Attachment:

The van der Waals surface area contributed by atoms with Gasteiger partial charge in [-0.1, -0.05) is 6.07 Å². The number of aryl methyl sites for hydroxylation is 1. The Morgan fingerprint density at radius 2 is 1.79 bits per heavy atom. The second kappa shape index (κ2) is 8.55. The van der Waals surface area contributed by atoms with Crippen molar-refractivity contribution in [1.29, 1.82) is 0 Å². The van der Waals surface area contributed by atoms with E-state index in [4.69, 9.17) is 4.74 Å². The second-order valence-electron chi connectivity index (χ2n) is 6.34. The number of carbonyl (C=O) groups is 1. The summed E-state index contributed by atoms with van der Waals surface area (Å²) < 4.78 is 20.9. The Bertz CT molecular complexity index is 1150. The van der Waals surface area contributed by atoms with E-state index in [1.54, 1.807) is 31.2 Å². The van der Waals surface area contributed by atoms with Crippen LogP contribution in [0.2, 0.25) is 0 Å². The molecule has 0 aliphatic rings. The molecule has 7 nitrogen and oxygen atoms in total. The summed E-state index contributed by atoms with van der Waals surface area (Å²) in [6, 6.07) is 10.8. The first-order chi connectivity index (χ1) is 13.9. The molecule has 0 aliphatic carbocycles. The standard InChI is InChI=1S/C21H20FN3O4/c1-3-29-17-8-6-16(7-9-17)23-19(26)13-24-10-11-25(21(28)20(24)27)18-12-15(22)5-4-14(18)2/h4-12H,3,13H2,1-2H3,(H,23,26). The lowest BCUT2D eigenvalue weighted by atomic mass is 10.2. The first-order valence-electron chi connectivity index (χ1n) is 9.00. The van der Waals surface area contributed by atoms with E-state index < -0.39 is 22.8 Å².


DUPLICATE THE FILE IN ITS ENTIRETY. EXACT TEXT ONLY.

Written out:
The van der Waals surface area contributed by atoms with Gasteiger partial charge in [-0.1, -0.05) is 6.07 Å². The number of aryl methyl sites for hydroxylation is 1. The Morgan fingerprint density at radius 2 is 1.79 bits per heavy atom. The second kappa shape index (κ2) is 8.55. The van der Waals surface area contributed by atoms with Crippen molar-refractivity contribution in [1.29, 1.82) is 0 Å². The van der Waals surface area contributed by atoms with E-state index in [4.69, 9.17) is 4.74 Å². The second-order valence-electron chi connectivity index (χ2n) is 6.34. The number of carbonyl (C=O) groups is 1. The summed E-state index contributed by atoms with van der Waals surface area (Å²) < 4.78 is 20.9. The Bertz CT molecular complexity index is 1150. The van der Waals surface area contributed by atoms with E-state index in [1.54, 1.807) is 31.2 Å². The van der Waals surface area contributed by atoms with Crippen LogP contribution in [0.2, 0.25) is 0 Å². The molecule has 0 aliphatic rings. The molecule has 7 nitrogen and oxygen atoms in total. The summed E-state index contributed by atoms with van der Waals surface area (Å²) in [6, 6.07) is 10.8. The first-order chi connectivity index (χ1) is 13.9. The molecule has 0 aliphatic carbocycles. The standard InChI is InChI=1S/C21H20FN3O4/c1-3-29-17-8-6-16(7-9-17)23-19(26)13-24-10-11-25(21(28)20(24)27)18-12-15(22)5-4-14(18)2/h4-12H,3,13H2,1-2H3,(H,23,26). The lowest BCUT2D eigenvalue weighted by atomic mass is 10.2. The first-order valence-electron chi connectivity index (χ1n) is 9.00. The van der Waals surface area contributed by atoms with E-state index < -0.39 is 22.8 Å².